Finally for this post we come across artwork called Crowd 4 designed by Julian Opie. I don't really get this, but it is described as a monolith sculpture with animation played on a double sided LED screen.

The film features a number of people crossing the screen, thus creating a monument to crowd or flock.

So there you are - various art at Cornwall's Eden Project.

LED artwork at Cornwall's Edaen Project

All this art work, so I thought I'd give Rebecca a bit of colour instead of her marble whiteness. 

Eden Project's Water Fountain of Rebecca


More Posts on the Eden Project:

Cornwall's Eden Project With The world's Largest Indoor Rainforest - Plus Much More

A Flavour Of Cornwall's Eden Project: 15 Photos

More Flavour of Cornwall's Eden Project - 14 Photos

Tuesday, 7 January 2020

Walking The Cornish Lanes Looking for January Flowers and Other Things of Interest

February flowers in Cornwall's hedgerows.

'Twas a dull morning, a little drizzly, but I always feel I need a walk so we decided to head for the lanes near Trenance, St.Austell. There's rarely any traffic and perhaps I would see some colour in the hedgerows.

Well I did find some flowers as can be seen by my photo above. Yes, they are daffodils - very early, even for Cornwall.

Raining in St.Austell

It sure looked like rain!

Looking across the countryside in Cornwall on a misty day

Gradually the greyness lifted and it was possible to look across the fields. The view would have been a better if the hedgerows weren't quite so high.

Looking across Cornish fields

Yes, the grey must have been frightened away as the sky turned blue. There's a wind turbine in the distance.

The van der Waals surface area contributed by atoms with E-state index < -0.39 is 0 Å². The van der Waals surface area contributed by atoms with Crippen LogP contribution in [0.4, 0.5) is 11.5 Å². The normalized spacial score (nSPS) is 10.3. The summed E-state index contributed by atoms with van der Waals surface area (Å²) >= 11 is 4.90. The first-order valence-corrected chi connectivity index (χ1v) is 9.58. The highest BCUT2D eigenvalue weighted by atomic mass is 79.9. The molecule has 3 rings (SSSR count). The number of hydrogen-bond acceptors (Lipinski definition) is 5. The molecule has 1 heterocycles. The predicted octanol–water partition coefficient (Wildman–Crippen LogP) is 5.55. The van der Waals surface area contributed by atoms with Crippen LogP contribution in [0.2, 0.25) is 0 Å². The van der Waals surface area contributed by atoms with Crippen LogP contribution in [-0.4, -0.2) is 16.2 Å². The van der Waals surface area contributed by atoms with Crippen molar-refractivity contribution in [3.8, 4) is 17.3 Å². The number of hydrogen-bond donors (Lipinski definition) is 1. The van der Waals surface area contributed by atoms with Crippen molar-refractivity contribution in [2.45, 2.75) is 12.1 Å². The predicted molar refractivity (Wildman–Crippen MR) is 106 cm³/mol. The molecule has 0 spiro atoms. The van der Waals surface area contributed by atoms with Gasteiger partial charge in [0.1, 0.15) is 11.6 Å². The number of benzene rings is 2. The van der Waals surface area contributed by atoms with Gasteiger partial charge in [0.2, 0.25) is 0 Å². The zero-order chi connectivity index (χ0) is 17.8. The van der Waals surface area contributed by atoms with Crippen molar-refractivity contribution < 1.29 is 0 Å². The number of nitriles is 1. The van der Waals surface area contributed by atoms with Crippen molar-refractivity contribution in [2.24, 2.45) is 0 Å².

Looking across fields in Cornwall

This is/was china clay country as can be seen below. The hill is made from the spoils of the china clay industry. Nature has taken over and made the scene quite pleasant.

China clay spoils in Cornwall

It started getting dull again. That's Cornwall for you, travel a short distance and the weather can be quite different.

Farmer's field, Cornwall near St.Austell

Water was gushing onto the road from the recent heavy rain ...

Running water from fields in Cornwall after heavy rain

… and joined a small river ...

Rivulet in Cornwall

… which gradually became wider.

St.Austell River, Cornwall

We then came to the bridge across the Trenance Road built in 1859.

Old bridge in Cornwall, 1859

Actually there are two bridges as can be seen in the photo below. The second bridge was built in 1899.

Railway bridge, 1899, in St.Austell, Cornwall

Trains thunder across the Gover Valley via the bridge and also a viaduct. This is used by trains travelling from London Paddington to Penzance and vice versa.

Railway bridge in Cornwall dating back to 1899

From here we followed a footpath to take us down to the valley.

Footpath in St.Austell, Cornwall

Looking south are houses and the block of flats - the only high rise flats in Cornwall - I mentioned in a previous post

High rise flats in Cornwall

That's it for today - keep on walking!

See also: 

33 Photos: A Circular Walk Based On Gover Valley, St.Austell, Cornwall

FEATURED POST

WALKING THE PENTEWAN VALLEY TRAIL

We had a walk, or perhaps it was more like a stroll, along part of the Pentewan Valley Trail. This stretches from St. Austell to the sea at...